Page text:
Bill Would Allow SC Parents To Freeze Children's Credit

7:40 PM, Nov 25, 2013   |    comments
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Rachael Stephenson is worried about her children’s future credit because their SS numbers were stolen by the DOR hacker.

By Robert Kittle

A bill that's already passed the South Carolina Senate and is now on the House calendar would allow parents to put preemptive security freezes on their children's credit reports, even though they don't have credit reports yet. A lot of parents are worried because of the hacker who stole the personal information of more than 4 million taxpayers and businesses last year.

Rachael Stephenson of Columbia says, "My husband and I both were hacked, and obviously since we were hacked our children were too. Their Social Security numbers are on all our tax returns. And so that's a huge concern for us."

Right now, they can put security freezes on their own credit reports. A security freeze prevents anyone from accessing their credit reports or opening new lines of credit in their names without specific permission from them. But since children are too young to have credit, they don't have credit reports, so there's nothing on which to put a security freeze.

Sen. Katrina Shealy, R-Lexington, introduced the bill after she got concerned about her own two grandsons and the possibility of their Social Security numbers being stolen. If someone had their numbers, they could use them to get all kinds of credit and ruin their credit ratings long before they would even know there was a problem. "Let's think about how much trouble it is for us to try to get our credit fixed, and then here they are trying to start out and their credit's ruined," she says.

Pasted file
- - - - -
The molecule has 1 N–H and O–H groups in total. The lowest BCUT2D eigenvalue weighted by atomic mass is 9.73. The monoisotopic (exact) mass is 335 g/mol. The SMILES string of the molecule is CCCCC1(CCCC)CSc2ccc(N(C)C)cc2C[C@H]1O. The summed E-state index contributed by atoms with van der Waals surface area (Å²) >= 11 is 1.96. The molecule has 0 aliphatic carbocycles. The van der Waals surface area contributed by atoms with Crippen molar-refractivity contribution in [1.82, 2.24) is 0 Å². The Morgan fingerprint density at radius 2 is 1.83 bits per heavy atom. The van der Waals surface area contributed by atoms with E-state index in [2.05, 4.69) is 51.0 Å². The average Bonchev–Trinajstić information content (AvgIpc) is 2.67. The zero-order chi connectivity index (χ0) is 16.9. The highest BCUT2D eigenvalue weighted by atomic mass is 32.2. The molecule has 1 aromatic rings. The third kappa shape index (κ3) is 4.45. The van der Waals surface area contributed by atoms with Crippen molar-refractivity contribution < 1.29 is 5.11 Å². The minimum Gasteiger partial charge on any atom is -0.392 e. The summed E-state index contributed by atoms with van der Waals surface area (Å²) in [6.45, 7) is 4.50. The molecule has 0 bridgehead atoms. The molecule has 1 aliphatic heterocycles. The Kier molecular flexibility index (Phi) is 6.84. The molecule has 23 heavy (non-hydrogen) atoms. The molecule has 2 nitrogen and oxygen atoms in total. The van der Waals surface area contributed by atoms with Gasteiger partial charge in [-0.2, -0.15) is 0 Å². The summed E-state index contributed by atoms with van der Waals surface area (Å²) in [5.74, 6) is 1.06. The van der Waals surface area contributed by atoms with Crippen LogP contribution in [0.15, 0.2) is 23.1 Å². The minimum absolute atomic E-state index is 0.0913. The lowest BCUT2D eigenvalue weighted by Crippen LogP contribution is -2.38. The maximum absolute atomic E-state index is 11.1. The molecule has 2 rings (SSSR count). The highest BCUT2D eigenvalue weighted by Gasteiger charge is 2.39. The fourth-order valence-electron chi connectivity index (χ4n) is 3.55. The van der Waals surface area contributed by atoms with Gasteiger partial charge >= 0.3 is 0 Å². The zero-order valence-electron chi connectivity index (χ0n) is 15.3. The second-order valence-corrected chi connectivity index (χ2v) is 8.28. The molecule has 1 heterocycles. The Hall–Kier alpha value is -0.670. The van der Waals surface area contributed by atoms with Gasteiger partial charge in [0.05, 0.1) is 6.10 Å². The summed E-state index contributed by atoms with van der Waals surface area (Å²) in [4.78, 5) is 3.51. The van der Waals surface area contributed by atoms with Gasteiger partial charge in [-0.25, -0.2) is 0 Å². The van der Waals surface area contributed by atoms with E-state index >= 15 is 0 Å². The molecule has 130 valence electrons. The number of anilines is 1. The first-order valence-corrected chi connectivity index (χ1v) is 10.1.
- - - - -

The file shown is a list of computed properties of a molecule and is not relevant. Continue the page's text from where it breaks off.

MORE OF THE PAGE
The original bill would have allowed parents to place preemptive security freezes on their children's credit free of charge. But the House amended the bill to include a fee of up to $5. The bill passed the Senate but ran out of time in the House before lawmakers adjourned for the year in June. It's now on the House's calendar for the first day they go back into session in January.

"A bill like that would be great," Stephenson says. "It would mean that my kids would be protected and their futures could be protected."

You can learn more about how to put a security freeze on your credit from the Department of Consumer Affairs here.

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